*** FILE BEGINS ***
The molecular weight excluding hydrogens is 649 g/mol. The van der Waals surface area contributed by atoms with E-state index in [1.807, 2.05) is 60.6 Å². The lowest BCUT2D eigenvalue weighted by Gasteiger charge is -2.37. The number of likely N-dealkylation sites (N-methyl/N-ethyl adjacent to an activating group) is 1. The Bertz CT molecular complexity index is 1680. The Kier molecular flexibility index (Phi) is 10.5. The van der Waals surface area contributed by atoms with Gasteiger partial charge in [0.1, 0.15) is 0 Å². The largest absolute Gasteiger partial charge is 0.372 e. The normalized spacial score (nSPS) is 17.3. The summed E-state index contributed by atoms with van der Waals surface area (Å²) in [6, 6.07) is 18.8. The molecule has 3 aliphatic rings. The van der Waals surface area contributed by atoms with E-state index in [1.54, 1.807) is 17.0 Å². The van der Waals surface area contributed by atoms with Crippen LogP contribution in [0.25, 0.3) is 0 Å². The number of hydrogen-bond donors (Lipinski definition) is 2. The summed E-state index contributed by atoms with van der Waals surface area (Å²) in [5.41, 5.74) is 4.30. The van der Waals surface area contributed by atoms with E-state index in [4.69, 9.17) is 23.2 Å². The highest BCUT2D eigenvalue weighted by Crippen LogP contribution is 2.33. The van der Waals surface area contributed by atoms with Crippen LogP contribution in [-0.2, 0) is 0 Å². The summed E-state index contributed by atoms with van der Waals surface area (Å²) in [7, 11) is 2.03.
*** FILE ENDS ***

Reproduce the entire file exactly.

The molecular weight excluding hydrogens is 649 g/mol. The van der Waals surface area contributed by atoms with E-state index in [1.807, 2.05) is 60.6 Å². The lowest BCUT2D eigenvalue weighted by Gasteiger charge is -2.37. The number of likely N-dealkylation sites (N-methyl/N-ethyl adjacent to an activating group) is 1. The Bertz CT molecular complexity index is 1680. The Kier molecular flexibility index (Phi) is 10.5. The van der Waals surface area contributed by atoms with Gasteiger partial charge in [0.1, 0.15) is 0 Å². The largest absolute Gasteiger partial charge is 0.372 e. The normalized spacial score (nSPS) is 17.3. The summed E-state index contributed by atoms with van der Waals surface area (Å²) in [6, 6.07) is 18.8. The molecule has 3 aliphatic rings. The van der Waals surface area contributed by atoms with E-state index in [1.54, 1.807) is 17.0 Å². The van der Waals surface area contributed by atoms with Crippen LogP contribution in [0.25, 0.3) is 0 Å². The number of hydrogen-bond donors (Lipinski definition) is 2. The summed E-state index contributed by atoms with van der Waals surface area (Å²) in [5.41, 5.74) is 4.30. The van der Waals surface area contributed by atoms with E-state index in [4.69, 9.17) is 23.2 Å². The highest BCUT2D eigenvalue weighted by Crippen LogP contribution is 2.33. The van der Waals surface area contributed by atoms with Crippen LogP contribution in [-0.2, 0) is 0 Å². The summed E-state index contributed by atoms with van der Waals surface area (Å²) in [7, 11) is 2.03.